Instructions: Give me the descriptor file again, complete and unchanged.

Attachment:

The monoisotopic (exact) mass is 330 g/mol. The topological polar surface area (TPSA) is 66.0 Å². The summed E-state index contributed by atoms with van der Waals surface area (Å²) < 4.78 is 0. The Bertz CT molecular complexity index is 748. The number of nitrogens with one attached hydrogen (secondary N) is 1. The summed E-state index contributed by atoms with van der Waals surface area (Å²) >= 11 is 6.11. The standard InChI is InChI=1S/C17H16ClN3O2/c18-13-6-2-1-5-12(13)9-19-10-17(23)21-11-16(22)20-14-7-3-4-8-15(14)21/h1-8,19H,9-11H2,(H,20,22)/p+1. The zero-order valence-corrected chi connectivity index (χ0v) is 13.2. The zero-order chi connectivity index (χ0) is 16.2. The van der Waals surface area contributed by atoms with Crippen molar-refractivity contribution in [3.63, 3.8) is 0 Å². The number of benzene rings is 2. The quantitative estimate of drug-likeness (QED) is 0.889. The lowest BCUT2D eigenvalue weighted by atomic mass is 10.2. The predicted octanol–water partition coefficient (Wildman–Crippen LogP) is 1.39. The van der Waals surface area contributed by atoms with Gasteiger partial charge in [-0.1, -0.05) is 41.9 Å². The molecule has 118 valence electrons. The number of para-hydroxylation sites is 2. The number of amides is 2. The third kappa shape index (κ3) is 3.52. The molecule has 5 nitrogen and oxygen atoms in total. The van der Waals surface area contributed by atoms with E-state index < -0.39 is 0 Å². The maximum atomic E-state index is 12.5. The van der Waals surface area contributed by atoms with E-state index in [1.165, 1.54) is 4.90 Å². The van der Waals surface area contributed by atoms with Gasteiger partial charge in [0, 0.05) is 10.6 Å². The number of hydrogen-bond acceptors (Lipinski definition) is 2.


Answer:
The monoisotopic (exact) mass is 330 g/mol. The topological polar surface area (TPSA) is 66.0 Å². The summed E-state index contributed by atoms with van der Waals surface area (Å²) < 4.78 is 0. The Bertz CT molecular complexity index is 748. The number of nitrogens with one attached hydrogen (secondary N) is 1. The summed E-state index contributed by atoms with van der Waals surface area (Å²) >= 11 is 6.11. The standard InChI is InChI=1S/C17H16ClN3O2/c18-13-6-2-1-5-12(13)9-19-10-17(23)21-11-16(22)20-14-7-3-4-8-15(14)21/h1-8,19H,9-11H2,(H,20,22)/p+1. The zero-order valence-corrected chi connectivity index (χ0v) is 13.2. The zero-order chi connectivity index (χ0) is 16.2. The van der Waals surface area contributed by atoms with Crippen molar-refractivity contribution in [3.63, 3.8) is 0 Å². The number of benzene rings is 2. The quantitative estimate of drug-likeness (QED) is 0.889. The lowest BCUT2D eigenvalue weighted by atomic mass is 10.2. The predicted octanol–water partition coefficient (Wildman–Crippen LogP) is 1.39. The van der Waals surface area contributed by atoms with Gasteiger partial charge in [-0.1, -0.05) is 41.9 Å². The molecule has 118 valence electrons. The number of para-hydroxylation sites is 2. The number of amides is 2. The third kappa shape index (κ3) is 3.52. The molecule has 5 nitrogen and oxygen atoms in total. The van der Waals surface area contributed by atoms with E-state index < -0.39 is 0 Å². The maximum atomic E-state index is 12.5. The van der Waals surface area contributed by atoms with E-state index in [1.165, 1.54) is 4.90 Å². The van der Waals surface area contributed by atoms with Gasteiger partial charge in [0, 0.05) is 10.6 Å². The number of hydrogen-bond acceptors (Lipinski definition) is 2.